Jinja (template engine)

From Wikipedia, the free encyclopedia
Original author(s)Armin Ronacher
Initial releaseJuly 17, 2008; 15 years ago (2008-07-17)[1]
Stable release
3.1.3[2] Edit this on Wikidata / 10 January 2024; 4 months ago (10 January 2024)
Written inPython
TypeTemplate engine
LicenseBSD License
Websitepalletsprojects.com/p/jinja/ Edit this on Wikidata

Jinja is a web template engine for the Python programming language. It was created by Armin Ronacher and is licensed under a BSD License. Jinja is similar to the Django template engine but provides Python-like expressions while ensuring that the templates are evaluated in a sandbox. It is a text-based template language and thus can be used to generate any markup as well as source code.

The Jinja template engine allows customization of tags,[3] filters (for formatting or transforming values[4]), tests (for evaluating conditions[4]), and globals.[5] Also, unlike the Django template engine, Jinja allows the template designer to call functions with arguments on objects. Jinja is Flask's default template engine [6] and it is also used by Ansible,[7] Trac, and Salt.[8] It is also used to make SQL macros, for example for use with dbt.[9]


Some of the features of Jinja are:[10]

  • sandboxed execution
  • automatic HTML escaping to prevent cross-site scripting (XSS) attacks
  • template inheritance
  • compiles down to the optimal Python code just-in-time
  • optional ahead-of-time template compilation
  • easy to debug (for example, line numbers of exceptions directly point to the correct line in the template)
  • configurable syntax

Jinja, like Smarty, also ships with an easy-to-use filter system similar to the Unix pipeline.


The syntax for printing output in Jinja is using the double curly braces, for example {{ Hello, World! }}.

Statements which set variables in jinja or those which do not have an output can be wrapped within {% and %}, using the set keyword. For example {% set foo = 42 %} sets a variable called foo with a value of 42.

Similar to above, comments in jinja can be written using a number sign (#) instead of a percentage (%), for example, {# helpful comment #}.

The syntax for creating a filter in Jinja is a vertical bar (|), for example {{ variable|filter }}. A variable can have multiple filters, for example {{ variable|filter|filter }}).[4]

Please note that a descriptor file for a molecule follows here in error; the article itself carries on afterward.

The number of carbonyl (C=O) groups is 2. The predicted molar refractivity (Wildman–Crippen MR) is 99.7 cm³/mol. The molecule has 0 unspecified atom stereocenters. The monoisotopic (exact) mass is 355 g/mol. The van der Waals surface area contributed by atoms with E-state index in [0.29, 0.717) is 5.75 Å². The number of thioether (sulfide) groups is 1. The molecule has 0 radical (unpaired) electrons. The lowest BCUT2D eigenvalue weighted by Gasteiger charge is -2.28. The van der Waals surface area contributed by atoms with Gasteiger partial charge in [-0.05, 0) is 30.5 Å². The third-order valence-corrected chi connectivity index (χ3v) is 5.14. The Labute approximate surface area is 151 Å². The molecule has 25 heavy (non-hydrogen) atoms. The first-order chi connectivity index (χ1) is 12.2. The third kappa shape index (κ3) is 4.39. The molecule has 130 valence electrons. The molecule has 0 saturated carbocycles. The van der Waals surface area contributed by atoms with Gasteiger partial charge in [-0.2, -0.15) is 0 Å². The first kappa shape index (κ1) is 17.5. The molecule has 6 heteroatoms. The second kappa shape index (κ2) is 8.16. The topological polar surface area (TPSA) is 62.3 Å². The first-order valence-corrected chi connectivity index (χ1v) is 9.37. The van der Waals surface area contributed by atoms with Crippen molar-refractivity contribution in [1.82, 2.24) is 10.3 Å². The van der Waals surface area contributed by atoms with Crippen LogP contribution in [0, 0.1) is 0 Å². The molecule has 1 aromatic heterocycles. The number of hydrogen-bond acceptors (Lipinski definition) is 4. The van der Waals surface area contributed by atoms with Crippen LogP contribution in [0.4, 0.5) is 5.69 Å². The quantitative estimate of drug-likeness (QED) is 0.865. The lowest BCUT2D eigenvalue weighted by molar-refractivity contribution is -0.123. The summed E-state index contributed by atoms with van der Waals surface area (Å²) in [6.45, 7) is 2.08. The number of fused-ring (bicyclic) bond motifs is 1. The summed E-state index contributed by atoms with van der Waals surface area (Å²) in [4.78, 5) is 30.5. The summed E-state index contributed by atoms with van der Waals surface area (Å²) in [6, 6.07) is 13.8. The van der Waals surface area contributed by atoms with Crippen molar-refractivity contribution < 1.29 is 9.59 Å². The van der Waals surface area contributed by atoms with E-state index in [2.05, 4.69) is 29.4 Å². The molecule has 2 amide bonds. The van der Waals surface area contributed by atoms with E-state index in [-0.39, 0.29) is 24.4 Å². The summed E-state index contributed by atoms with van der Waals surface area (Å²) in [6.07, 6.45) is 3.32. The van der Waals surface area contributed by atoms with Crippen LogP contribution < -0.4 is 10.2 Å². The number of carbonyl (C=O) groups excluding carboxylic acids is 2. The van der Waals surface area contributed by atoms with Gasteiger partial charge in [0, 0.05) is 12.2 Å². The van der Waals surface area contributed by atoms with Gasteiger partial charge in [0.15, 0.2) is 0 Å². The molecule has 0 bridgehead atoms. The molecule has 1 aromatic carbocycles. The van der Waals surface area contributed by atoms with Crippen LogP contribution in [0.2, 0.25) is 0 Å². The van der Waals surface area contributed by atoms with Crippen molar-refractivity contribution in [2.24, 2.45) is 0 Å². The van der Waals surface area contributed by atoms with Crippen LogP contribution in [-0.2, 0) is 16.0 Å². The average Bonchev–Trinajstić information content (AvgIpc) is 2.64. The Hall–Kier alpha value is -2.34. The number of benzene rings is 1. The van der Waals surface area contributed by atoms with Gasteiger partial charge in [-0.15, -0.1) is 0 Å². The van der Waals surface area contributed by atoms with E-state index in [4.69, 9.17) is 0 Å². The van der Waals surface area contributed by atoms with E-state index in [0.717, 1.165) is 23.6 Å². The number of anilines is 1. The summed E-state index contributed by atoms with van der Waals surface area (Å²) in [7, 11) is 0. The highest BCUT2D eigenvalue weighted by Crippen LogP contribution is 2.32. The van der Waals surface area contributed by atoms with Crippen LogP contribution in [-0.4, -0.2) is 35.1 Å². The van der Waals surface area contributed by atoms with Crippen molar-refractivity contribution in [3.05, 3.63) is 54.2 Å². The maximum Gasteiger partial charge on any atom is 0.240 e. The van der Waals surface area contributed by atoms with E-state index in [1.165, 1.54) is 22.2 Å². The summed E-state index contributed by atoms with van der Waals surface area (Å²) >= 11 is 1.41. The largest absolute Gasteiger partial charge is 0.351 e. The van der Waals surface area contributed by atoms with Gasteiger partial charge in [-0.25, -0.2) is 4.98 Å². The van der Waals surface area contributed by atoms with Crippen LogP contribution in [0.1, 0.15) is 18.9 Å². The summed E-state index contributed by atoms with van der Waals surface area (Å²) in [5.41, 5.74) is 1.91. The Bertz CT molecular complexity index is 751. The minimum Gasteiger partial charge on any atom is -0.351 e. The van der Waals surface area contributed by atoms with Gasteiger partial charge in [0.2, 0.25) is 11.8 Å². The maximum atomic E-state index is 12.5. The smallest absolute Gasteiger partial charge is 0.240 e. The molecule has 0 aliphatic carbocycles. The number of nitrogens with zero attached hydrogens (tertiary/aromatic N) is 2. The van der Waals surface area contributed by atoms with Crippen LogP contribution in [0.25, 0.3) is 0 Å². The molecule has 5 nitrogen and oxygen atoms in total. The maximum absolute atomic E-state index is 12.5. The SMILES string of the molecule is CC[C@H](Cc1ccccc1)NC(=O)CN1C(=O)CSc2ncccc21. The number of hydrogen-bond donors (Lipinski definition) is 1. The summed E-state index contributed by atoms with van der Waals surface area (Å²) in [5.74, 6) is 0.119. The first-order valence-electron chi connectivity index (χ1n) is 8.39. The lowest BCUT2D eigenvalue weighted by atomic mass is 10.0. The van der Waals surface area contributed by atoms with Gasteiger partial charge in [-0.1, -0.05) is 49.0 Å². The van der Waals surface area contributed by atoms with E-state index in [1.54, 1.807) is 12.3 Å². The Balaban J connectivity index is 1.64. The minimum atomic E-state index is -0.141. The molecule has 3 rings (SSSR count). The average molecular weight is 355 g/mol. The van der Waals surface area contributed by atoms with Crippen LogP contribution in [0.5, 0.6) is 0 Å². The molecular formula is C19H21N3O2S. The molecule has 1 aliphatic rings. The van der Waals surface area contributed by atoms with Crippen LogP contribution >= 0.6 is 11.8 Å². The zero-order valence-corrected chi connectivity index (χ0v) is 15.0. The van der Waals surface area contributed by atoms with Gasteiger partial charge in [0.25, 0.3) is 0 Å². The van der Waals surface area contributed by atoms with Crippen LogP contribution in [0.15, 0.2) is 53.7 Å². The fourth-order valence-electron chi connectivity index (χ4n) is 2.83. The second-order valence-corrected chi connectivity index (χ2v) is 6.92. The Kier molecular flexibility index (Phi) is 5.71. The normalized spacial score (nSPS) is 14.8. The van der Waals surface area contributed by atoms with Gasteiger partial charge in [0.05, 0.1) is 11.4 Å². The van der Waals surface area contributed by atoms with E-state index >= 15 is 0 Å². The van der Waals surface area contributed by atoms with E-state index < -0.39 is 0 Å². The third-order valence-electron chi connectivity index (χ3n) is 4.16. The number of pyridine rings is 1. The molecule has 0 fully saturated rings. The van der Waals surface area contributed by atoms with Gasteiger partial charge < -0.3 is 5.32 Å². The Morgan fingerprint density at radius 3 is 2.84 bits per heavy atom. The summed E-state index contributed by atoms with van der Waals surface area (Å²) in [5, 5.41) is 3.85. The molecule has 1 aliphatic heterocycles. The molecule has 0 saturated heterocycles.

The syntax for creating a test in Jinja is the keyword is as well as the conditions for evaluating the validity of a test, such as for example {% if variable is divisibleby 10 %}do something{% endif %}).[4]

For loops can be used to iterate over sequences, while retaining their object properties. The following example demonstrates iterating over a list of users with username and password fields.

{% for user in users %}
    {{ user.username }}
    {{ user.password }}
{% endfor %}

Although break and continue are not allowed inside loops, sequences can be filtered.


Here is a small example of a template file example.html.jinja:[11]

<!DOCTYPE html>
    <title>{{ variable|escape }}</title>
  {%- for item in item_list %}
    {{ item }}{% if not loop.last %},{% endif %}
  {%- endfor %}

and templating code:

from jinja2 import Template
with open('example.html.jinja') as f:
    tmpl = Template(f.read())
    variable = 'Value with <unsafe> data',
    item_list = [1, 2, 3, 4, 5, 6]

This produces the HTML string:

<!DOCTYPE html>
    <title>Value with &lt;unsafe&gt; data</title>

Note the minus sign (-) after the tag {%: If you add a minus sign (-) to the start or end of a block (e.g. a For tag), a comment, or a variable expression, the whitespaces before or after that block will be removed.[12]


  1. ^ "Jinja2 Release History". Retrieved 24 June 2020.
  2. ^ "Release 3.1.3". 10 January 2024. Retrieved 19 January 2024.
  3. ^ "Extensions". Jinja2 Documentation (2.8-dev). Retrieved 2015-05-26.
  4. ^ a b c d "Jinja built-in filters and tests (like Django filters)". www.webforefront.com. Retrieved 2023-08-14.
  5. ^ "Extensions". Jinja2 Documentation (2.8-dev). Retrieved 2015-05-26.
  6. ^ DuPlain, R. (2013). Instant Flask Web Development. Packt Publishing. p. 30. ISBN 978-1-78216-963-5. Retrieved 2015-05-26.
  7. ^ "Templating (Jinja2) — Ansible Documentation".
  8. ^ "Understanding Jinja". docs.saltproject.io.
  9. ^ Jinja and macros | dbt Developer Hub
  10. ^ "Welcome | Jinja2 (The Python Template Engine)". palletsprojects.com/p/jinja.
  11. ^ Ronacher, Armin. "Template Designer Documentation". Jinja Documentation (3.0.x). Retrieved 9 January 2024. A Jinja template doesn't need to have a specific extension: .html, .xml, or any other extension is just fine.
  12. ^ "Template Designer Documentation — Jinja Documentation (3.0.x)". jinja.palletsprojects.com. Retrieved 2024-01-09.

External links[edit]